Soccer is the most popular sport in Haiti. While we were there, we saw children of all ages playing on dirt and rock fields that varied from full size to about the size of a large living room. The goals were commonly a couple of rocks stacked on each other. The balls ranged from wads of tape and string to coconuts or rocks. Only occasionally would there be a scuffed, well-worn soccer ball.
It is an understatement to say the donations were well-received by the Haitian children. It is difficult to describe the excitement, wild surprise and crazy happiness these kids showed when handed a new soccer ball or a pair of soccer shoes. Distributing the equipment was one of the real joys many of us had while in Haiti.
We presented equipment locally to children whose stories ranged from a young man orphaned by the earthquake who suffered burns over 35 percent of his body from a kerosene fire, to a child whose mother died of cardiac arrest on the steps of the hospital. Other recipients included an aspiring young artist and kids playing with a rock on a dusty piece of roadway.
The “Headers” program was a joy for us to facilitate. The cementing of relationships with other organizations working to help the Haitian community was an unanticipated bonus.
The real payoff was the screams of joy and wild jumping around by beautiful kids with big smiles. That memory was given to us and brought home in our hearts.
Dave Wiggum has been an anesthesiologist in Wenatchee for 25 years. Wiggum said he and his wife Karen “were attracted by the unique combination of a sophisticated, organized medical community in a relatively small town.”
Poverty is not the measure of a man
By Melanie Thornton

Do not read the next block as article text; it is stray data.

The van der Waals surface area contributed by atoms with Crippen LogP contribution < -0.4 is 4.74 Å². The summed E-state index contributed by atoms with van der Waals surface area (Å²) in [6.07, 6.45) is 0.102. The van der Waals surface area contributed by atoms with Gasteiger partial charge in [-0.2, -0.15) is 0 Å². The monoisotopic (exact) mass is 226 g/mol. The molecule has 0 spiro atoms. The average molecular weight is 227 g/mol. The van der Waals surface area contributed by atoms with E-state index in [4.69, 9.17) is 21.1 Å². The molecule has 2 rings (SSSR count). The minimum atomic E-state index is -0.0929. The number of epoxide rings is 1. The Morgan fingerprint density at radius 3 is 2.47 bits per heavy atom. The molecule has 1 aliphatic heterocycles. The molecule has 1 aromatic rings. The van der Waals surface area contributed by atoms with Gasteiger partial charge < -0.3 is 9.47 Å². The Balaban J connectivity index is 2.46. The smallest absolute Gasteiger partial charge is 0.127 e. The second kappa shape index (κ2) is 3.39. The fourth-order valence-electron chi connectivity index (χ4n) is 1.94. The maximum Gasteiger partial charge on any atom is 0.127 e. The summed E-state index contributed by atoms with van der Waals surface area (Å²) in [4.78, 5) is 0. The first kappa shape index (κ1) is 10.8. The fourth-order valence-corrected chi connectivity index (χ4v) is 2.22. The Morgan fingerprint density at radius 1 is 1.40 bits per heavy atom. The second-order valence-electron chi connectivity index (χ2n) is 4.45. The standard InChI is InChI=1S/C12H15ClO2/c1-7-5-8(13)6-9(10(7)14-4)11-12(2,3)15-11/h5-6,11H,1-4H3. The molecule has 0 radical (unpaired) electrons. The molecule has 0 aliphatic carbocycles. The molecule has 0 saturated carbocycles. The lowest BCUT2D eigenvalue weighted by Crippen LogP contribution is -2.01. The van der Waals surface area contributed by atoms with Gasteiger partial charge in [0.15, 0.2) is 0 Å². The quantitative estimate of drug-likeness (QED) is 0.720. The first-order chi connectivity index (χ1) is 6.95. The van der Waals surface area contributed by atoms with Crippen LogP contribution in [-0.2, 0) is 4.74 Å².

Haiti is a land of contrast — forested green hills and open sewers, personal poverty and great dignity.
These differences are all the more acute because they are seen side by side. A walk down the street not only shows us pigs eating garbage and human waste in the sewers, but also the huge effort that women go through just to clean their laundry. Clothes are washed in the river or the well and stretched out on foliage to dry, then pressed with an iron filled with hot coals. Many of the people were immaculately dressed: men with pressed shirts and ties, little girls with matching socks and hair ribbons, and women in fitted dresses and skirts.
People wait with great patience to receive medical care (sometimes saving for a year in order to pay for a surgery), yet will storm a bus to get the last ride to their village.
Despite the lack of privacy in the recovery room (and my futile attempts to provide it), there was no shame displayed by any individuals, only laughter and smiles at my stumbling French.
The Haitians are stoic people, grateful for the attention they received. When it came to working alongside the Haitian nurses, my greatest observation was that we, as Westerners, have our own agenda of efficiency and speed. However, we must respect their slow and methodical approach to their life and to their work.
In a country that has had earthquakes, hurricanes and political turmoil, perhaps this methodical response is a grasp for dignity and survival, as one can only chip away at life’s huge problems one rock at a time. I learned that poverty and problems are not the measure of a man.
Melanie Thornton has been a Registered Nurse at Wenatchee Valley Medical Center for 10 years, following a move from Houston, Texas. She’s an avid hiker and enjoys the outdoor activities that the Wenatchee Valley has to offer.
MORE LIKE THIS
Sunday, May 19
Wenatchee Women's Show
Performing Arts Center of Wenatchee, 1 p.m.
Sunday, May 19
Local Author H.S. Clark is Signing His New Thriller at Hastings in Wenatchee
Hastings Entertainment, 315 9th St., Wenatchee, WA, 1 p.m.
Monday, May 20
Conquer Your Fear of Public Speaking - Toastmasters Meeting
First United Methodist Church, 5:30 p.m.
Monday, May 20
Wenatchee Fire FC Tryouts
Sunnyslope Elementary School, 5:30 p.m.